Nothing will motivate a man to move forward faster than knowing what's behind Him.


1. Mary E. Mahoney,  The first African American to study and work as a professionally trained nurse in the United States, graduating in 1879.  In 1908, she co-founded the National Association of Colored Graduate Nurses (NACGN) with Adah B. Thoms. The NACGN eventually merged with the American Nurses Association(ANA) in 1951. She is commemorated by the biennial Mary Mahoney Award of the ANA for significant contributions in advancing equal opportunities in nursing for members of minority groups.

2. Ellis Wilson, Painter, artist. He won national acclaim in the art world during the 1930s and ’40s. His work can be found in the collections of many museums, including the Smithsonian’s National Gallery of Art, and his painting Funeral Procession received national exposure on the set of Bill Cosby’s 1980s television show. Yet Mayfield, Kentucky-born artist Ellis Wilson remains relatively unknown in his hometown and home state.


3. Darwin Turner, Literary critic and editor, His major works will include “Black American Literature: Essays, Poetry Fiction and Drama” (1969) and “Voices from the Black Experience: African and Afro-American Literature” (1972).  Dr. Turner, the University of Iowa Foundation Distinguished Professor of English, began his teaching career at Clark College in Atlanta in 1949. He taught at Morgan State College and Florida A & M University and was chairman of the English department at North Carolina A & T College before joining the Iowa faculty in 1972.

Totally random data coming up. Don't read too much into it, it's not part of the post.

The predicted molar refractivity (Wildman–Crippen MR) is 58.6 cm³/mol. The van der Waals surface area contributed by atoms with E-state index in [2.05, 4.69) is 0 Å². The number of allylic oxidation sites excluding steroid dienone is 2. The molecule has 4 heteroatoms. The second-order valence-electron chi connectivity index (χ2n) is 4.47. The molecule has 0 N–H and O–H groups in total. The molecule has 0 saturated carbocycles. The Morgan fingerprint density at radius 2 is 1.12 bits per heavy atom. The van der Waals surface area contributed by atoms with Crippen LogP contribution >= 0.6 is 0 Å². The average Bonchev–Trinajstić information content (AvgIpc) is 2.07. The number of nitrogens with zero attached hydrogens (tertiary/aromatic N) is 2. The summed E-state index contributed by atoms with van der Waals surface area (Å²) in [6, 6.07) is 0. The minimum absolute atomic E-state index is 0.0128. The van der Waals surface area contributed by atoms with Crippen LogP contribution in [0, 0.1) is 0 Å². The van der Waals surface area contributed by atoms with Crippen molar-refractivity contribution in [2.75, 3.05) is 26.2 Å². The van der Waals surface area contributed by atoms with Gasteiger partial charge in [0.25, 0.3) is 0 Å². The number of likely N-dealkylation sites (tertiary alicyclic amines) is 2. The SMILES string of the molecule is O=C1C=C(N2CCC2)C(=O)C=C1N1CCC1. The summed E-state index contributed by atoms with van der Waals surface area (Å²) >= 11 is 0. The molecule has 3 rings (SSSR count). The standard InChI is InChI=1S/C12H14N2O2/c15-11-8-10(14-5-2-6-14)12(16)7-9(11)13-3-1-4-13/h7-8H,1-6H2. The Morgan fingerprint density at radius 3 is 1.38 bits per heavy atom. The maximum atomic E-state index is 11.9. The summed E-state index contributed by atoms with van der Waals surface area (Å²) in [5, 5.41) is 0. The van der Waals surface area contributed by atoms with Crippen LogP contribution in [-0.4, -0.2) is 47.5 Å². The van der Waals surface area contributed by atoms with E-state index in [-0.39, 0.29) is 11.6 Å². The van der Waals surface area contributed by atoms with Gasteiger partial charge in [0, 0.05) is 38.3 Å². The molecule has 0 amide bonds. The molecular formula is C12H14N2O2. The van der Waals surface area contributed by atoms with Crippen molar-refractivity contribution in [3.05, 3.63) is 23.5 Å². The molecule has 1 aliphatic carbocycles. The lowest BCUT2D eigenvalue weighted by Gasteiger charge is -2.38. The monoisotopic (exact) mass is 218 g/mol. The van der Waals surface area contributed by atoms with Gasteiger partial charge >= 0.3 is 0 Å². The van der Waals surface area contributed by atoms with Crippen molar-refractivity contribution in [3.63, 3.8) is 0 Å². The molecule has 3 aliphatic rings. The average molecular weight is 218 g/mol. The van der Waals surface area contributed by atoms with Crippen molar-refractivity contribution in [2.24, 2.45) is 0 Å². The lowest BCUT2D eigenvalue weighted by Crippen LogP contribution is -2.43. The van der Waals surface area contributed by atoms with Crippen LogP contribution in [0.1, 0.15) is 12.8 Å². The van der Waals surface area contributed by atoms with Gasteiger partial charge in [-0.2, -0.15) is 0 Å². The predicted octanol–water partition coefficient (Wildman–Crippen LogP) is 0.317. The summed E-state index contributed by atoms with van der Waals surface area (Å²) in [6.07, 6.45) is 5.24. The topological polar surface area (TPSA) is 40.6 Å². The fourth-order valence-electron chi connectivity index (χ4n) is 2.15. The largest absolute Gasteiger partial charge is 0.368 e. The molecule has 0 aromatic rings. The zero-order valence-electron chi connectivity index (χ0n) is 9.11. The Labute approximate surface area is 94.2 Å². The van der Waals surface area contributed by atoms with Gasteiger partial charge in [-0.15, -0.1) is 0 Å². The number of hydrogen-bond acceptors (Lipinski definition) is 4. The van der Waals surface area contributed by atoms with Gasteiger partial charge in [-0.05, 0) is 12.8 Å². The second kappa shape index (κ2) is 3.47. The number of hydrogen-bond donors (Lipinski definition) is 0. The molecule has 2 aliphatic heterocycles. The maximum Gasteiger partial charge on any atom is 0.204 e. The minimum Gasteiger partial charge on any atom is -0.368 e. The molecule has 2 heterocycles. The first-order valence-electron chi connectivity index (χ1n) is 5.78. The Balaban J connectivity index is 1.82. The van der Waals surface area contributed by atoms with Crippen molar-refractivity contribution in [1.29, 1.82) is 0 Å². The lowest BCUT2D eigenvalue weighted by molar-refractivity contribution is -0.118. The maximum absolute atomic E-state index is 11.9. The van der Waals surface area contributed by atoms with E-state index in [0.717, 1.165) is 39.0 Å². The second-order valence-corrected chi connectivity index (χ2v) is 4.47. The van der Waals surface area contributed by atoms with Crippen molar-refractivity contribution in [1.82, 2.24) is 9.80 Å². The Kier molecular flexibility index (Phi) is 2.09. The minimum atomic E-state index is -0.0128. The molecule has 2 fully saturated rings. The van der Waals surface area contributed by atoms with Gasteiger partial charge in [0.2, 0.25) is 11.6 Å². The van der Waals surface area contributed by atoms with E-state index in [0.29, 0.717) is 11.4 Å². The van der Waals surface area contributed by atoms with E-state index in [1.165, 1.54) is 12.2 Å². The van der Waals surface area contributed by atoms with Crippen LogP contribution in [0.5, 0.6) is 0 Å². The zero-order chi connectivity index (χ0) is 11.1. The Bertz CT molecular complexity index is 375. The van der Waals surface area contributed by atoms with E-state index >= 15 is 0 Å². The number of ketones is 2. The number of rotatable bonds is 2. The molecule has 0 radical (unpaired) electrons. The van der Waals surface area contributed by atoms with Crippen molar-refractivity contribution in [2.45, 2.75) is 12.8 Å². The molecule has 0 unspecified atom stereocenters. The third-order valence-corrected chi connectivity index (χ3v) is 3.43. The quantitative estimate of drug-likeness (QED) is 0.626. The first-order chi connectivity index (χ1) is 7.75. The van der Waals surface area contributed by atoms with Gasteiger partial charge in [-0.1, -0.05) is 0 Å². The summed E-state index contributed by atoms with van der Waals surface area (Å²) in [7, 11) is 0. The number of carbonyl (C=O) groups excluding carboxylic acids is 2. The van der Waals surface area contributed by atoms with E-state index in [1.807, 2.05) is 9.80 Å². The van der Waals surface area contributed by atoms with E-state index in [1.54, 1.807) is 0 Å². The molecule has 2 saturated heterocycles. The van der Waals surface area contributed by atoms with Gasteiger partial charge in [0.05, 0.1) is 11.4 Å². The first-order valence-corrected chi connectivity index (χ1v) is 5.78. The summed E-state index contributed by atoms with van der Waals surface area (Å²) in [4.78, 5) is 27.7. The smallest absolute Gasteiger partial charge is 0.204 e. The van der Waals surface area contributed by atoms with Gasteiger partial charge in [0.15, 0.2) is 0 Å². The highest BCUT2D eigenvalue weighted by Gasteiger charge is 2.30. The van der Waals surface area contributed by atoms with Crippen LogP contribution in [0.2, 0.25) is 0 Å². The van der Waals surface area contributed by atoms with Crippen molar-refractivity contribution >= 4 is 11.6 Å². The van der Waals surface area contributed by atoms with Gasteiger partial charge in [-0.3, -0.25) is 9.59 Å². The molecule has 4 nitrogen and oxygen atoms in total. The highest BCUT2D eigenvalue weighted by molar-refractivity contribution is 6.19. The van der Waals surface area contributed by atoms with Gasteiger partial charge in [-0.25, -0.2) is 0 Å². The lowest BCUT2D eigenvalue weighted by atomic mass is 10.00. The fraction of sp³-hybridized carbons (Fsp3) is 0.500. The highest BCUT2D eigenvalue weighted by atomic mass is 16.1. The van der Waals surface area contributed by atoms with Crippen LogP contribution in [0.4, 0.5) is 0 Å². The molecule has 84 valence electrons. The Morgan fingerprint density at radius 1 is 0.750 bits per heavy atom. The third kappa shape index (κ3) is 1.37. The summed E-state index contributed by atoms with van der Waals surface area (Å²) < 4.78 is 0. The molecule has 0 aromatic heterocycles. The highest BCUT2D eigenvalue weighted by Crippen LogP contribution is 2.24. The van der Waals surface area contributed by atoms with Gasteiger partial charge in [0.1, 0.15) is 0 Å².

Dr. Turner, a native of Cincinnati, was admitted to the University of Cincinnati at the age of 13. He received a bachelor’s degree three years later, earned a master’s in English from Cincinnati at the age of 18 and a doctorate from the University of Chicago when he was 25.

He edited a number of anthologies, including “Black Drama in America” and “Black American Literature,” published by Charles Merrill and Company.

4. Jimmy Ruffin is born in Colinsville, Mississippi. The older brother of the Temptations’ lead singer David Ruffin, he will become a singer on the Motown label and will best known for the hit “What Becomes of the Brokenhearted.” He will also record “Hold on to My Love,” “There Will Never be Another You,” and “I’ll Say Forever My Love.”

5. Thelma Houston, Rhythm and Blues Artist, singer-songwriter and actress. She scored a #1 hit in 1977 with her cover version of the song “Don’t Leave Me This Way“, which won the 1978 Grammy Award for Best Female R&B Vocal Performance.

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